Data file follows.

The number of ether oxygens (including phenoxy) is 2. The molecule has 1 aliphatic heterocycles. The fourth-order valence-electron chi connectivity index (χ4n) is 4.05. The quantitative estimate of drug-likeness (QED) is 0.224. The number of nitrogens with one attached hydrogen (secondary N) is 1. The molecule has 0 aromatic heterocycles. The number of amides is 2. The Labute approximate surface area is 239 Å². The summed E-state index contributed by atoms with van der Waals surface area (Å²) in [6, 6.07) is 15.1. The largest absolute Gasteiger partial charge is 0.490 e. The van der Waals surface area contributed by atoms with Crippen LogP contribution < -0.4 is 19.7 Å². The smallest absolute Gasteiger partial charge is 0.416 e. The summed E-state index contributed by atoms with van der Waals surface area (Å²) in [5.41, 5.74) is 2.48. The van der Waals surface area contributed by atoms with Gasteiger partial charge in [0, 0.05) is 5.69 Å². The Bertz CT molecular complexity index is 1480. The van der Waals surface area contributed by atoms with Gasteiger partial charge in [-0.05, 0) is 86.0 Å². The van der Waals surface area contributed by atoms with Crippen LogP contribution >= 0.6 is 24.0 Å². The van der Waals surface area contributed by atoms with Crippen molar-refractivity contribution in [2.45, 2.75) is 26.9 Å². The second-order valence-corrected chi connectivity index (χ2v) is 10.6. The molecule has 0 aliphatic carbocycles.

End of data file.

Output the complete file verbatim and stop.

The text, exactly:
The number of ether oxygens (including phenoxy) is 2. The molecule has 1 aliphatic heterocycles. The fourth-order valence-electron chi connectivity index (χ4n) is 4.05. The quantitative estimate of drug-likeness (QED) is 0.224. The number of nitrogens with one attached hydrogen (secondary N) is 1. The molecule has 0 aromatic heterocycles. The number of amides is 2. The Labute approximate surface area is 239 Å². The summed E-state index contributed by atoms with van der Waals surface area (Å²) in [6, 6.07) is 15.1. The largest absolute Gasteiger partial charge is 0.490 e. The van der Waals surface area contributed by atoms with Crippen LogP contribution < -0.4 is 19.7 Å². The smallest absolute Gasteiger partial charge is 0.416 e. The summed E-state index contributed by atoms with van der Waals surface area (Å²) in [5.41, 5.74) is 2.48. The van der Waals surface area contributed by atoms with Gasteiger partial charge in [0, 0.05) is 5.69 Å². The Bertz CT molecular complexity index is 1480. The van der Waals surface area contributed by atoms with Gasteiger partial charge in [-0.05, 0) is 86.0 Å². The van der Waals surface area contributed by atoms with Crippen LogP contribution >= 0.6 is 24.0 Å². The van der Waals surface area contributed by atoms with Crippen molar-refractivity contribution in [2.45, 2.75) is 26.9 Å². The second-order valence-corrected chi connectivity index (χ2v) is 10.6. The molecule has 0 aliphatic carbocycles.